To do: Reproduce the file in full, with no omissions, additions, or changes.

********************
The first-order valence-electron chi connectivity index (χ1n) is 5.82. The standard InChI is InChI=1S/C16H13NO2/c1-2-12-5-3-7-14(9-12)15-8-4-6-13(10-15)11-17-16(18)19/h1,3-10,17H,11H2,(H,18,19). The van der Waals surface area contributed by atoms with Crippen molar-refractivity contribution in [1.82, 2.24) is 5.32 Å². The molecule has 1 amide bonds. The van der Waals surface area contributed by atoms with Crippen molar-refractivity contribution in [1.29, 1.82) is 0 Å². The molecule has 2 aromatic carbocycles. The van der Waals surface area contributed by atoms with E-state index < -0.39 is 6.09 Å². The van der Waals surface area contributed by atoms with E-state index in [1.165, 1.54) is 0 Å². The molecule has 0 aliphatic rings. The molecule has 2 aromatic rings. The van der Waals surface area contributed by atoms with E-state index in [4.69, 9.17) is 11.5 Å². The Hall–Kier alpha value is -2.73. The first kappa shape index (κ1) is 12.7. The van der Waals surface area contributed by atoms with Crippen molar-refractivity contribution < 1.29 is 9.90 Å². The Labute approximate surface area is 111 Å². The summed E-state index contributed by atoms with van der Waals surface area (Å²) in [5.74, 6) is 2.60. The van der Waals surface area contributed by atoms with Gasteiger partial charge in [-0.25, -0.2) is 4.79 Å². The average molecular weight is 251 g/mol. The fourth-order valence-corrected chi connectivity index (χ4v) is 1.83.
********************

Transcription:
The first-order valence-electron chi connectivity index (χ1n) is 5.82. The standard InChI is InChI=1S/C16H13NO2/c1-2-12-5-3-7-14(9-12)15-8-4-6-13(10-15)11-17-16(18)19/h1,3-10,17H,11H2,(H,18,19). The van der Waals surface area contributed by atoms with Crippen molar-refractivity contribution in [1.82, 2.24) is 5.32 Å². The molecule has 1 amide bonds. The van der Waals surface area contributed by atoms with Crippen molar-refractivity contribution in [1.29, 1.82) is 0 Å². The molecule has 2 aromatic carbocycles. The van der Waals surface area contributed by atoms with E-state index < -0.39 is 6.09 Å². The van der Waals surface area contributed by atoms with E-state index in [1.165, 1.54) is 0 Å². The molecule has 0 aliphatic rings. The molecule has 2 aromatic rings. The van der Waals surface area contributed by atoms with E-state index in [4.69, 9.17) is 11.5 Å². The Hall–Kier alpha value is -2.73. The first kappa shape index (κ1) is 12.7. The van der Waals surface area contributed by atoms with Crippen molar-refractivity contribution < 1.29 is 9.90 Å². The Labute approximate surface area is 111 Å². The summed E-state index contributed by atoms with van der Waals surface area (Å²) in [5.74, 6) is 2.60. The van der Waals surface area contributed by atoms with Gasteiger partial charge in [-0.25, -0.2) is 4.79 Å². The average molecular weight is 251 g/mol. The fourth-order valence-corrected chi connectivity index (χ4v) is 1.83.